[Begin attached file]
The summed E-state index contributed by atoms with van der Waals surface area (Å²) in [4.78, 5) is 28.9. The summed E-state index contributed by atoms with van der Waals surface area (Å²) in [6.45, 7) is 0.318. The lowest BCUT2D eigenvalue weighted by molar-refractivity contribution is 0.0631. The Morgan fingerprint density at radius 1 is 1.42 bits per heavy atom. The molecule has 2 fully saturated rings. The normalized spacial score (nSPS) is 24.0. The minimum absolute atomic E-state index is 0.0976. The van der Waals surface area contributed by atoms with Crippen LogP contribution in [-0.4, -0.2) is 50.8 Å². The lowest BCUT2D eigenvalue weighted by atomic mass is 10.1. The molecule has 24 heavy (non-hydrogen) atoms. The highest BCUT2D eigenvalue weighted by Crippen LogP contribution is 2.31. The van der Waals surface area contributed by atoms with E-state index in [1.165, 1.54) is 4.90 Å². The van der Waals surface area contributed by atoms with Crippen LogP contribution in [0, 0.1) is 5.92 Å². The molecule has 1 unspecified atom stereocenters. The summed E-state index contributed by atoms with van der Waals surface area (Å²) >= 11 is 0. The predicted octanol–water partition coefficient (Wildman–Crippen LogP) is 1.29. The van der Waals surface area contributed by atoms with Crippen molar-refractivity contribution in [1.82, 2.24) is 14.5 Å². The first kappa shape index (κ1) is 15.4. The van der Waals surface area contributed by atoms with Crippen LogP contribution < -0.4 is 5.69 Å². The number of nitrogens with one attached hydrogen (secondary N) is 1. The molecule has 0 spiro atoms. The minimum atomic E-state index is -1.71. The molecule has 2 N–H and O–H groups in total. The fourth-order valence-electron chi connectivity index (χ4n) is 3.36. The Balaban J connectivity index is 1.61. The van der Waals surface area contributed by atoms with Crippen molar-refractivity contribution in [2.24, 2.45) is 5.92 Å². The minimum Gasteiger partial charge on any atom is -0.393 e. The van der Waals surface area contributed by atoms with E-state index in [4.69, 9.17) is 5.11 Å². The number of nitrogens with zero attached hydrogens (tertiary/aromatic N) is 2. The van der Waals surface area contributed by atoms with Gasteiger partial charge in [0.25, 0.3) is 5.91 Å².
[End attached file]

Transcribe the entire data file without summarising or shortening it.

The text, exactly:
The summed E-state index contributed by atoms with van der Waals surface area (Å²) in [4.78, 5) is 28.9. The summed E-state index contributed by atoms with van der Waals surface area (Å²) in [6.45, 7) is 0.318. The lowest BCUT2D eigenvalue weighted by molar-refractivity contribution is 0.0631. The Morgan fingerprint density at radius 1 is 1.42 bits per heavy atom. The molecule has 2 fully saturated rings. The normalized spacial score (nSPS) is 24.0. The minimum absolute atomic E-state index is 0.0976. The van der Waals surface area contributed by atoms with Crippen LogP contribution in [-0.4, -0.2) is 50.8 Å². The lowest BCUT2D eigenvalue weighted by atomic mass is 10.1. The molecule has 24 heavy (non-hydrogen) atoms. The highest BCUT2D eigenvalue weighted by Crippen LogP contribution is 2.31. The van der Waals surface area contributed by atoms with E-state index in [1.165, 1.54) is 4.90 Å². The van der Waals surface area contributed by atoms with Crippen LogP contribution in [0, 0.1) is 5.92 Å². The molecule has 1 unspecified atom stereocenters. The summed E-state index contributed by atoms with van der Waals surface area (Å²) >= 11 is 0. The predicted octanol–water partition coefficient (Wildman–Crippen LogP) is 1.29. The van der Waals surface area contributed by atoms with Crippen molar-refractivity contribution in [1.82, 2.24) is 14.5 Å². The first kappa shape index (κ1) is 15.4. The van der Waals surface area contributed by atoms with Crippen LogP contribution < -0.4 is 5.69 Å². The number of nitrogens with one attached hydrogen (secondary N) is 1. The molecule has 0 spiro atoms. The minimum atomic E-state index is -1.71. The molecule has 2 N–H and O–H groups in total. The fourth-order valence-electron chi connectivity index (χ4n) is 3.36. The Balaban J connectivity index is 1.61. The van der Waals surface area contributed by atoms with Crippen molar-refractivity contribution in [2.24, 2.45) is 5.92 Å². The minimum Gasteiger partial charge on any atom is -0.393 e. The van der Waals surface area contributed by atoms with E-state index in [4.69, 9.17) is 5.11 Å². The number of nitrogens with zero attached hydrogens (tertiary/aromatic N) is 2. The van der Waals surface area contributed by atoms with Gasteiger partial charge in [0.25, 0.3) is 5.91 Å².